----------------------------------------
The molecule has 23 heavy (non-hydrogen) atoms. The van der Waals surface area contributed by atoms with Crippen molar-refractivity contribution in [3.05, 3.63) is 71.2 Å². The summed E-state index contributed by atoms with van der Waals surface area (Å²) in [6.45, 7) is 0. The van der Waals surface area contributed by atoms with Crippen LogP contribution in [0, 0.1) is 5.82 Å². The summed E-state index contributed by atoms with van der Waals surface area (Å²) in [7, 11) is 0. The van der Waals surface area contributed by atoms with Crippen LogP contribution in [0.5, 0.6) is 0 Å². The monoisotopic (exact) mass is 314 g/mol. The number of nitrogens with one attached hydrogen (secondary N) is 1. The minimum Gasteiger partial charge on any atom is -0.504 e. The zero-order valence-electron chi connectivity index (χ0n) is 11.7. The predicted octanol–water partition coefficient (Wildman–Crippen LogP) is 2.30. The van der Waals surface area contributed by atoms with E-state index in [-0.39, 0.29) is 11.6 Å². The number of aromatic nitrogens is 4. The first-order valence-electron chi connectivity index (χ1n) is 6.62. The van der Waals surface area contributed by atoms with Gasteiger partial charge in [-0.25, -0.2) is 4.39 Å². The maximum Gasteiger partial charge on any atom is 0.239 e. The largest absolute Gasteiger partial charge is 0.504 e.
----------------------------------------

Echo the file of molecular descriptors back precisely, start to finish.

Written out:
The molecule has 23 heavy (non-hydrogen) atoms. The van der Waals surface area contributed by atoms with Crippen molar-refractivity contribution in [3.05, 3.63) is 71.2 Å². The summed E-state index contributed by atoms with van der Waals surface area (Å²) in [6.45, 7) is 0. The van der Waals surface area contributed by atoms with Crippen LogP contribution in [0, 0.1) is 5.82 Å². The summed E-state index contributed by atoms with van der Waals surface area (Å²) in [7, 11) is 0. The van der Waals surface area contributed by atoms with Crippen LogP contribution in [0.5, 0.6) is 0 Å². The monoisotopic (exact) mass is 314 g/mol. The number of nitrogens with one attached hydrogen (secondary N) is 1. The minimum Gasteiger partial charge on any atom is -0.504 e. The zero-order valence-electron chi connectivity index (χ0n) is 11.7. The predicted octanol–water partition coefficient (Wildman–Crippen LogP) is 2.30. The van der Waals surface area contributed by atoms with E-state index in [-0.39, 0.29) is 11.6 Å². The number of aromatic nitrogens is 4. The first-order valence-electron chi connectivity index (χ1n) is 6.62. The van der Waals surface area contributed by atoms with Gasteiger partial charge in [-0.25, -0.2) is 4.39 Å². The maximum Gasteiger partial charge on any atom is 0.239 e. The largest absolute Gasteiger partial charge is 0.504 e.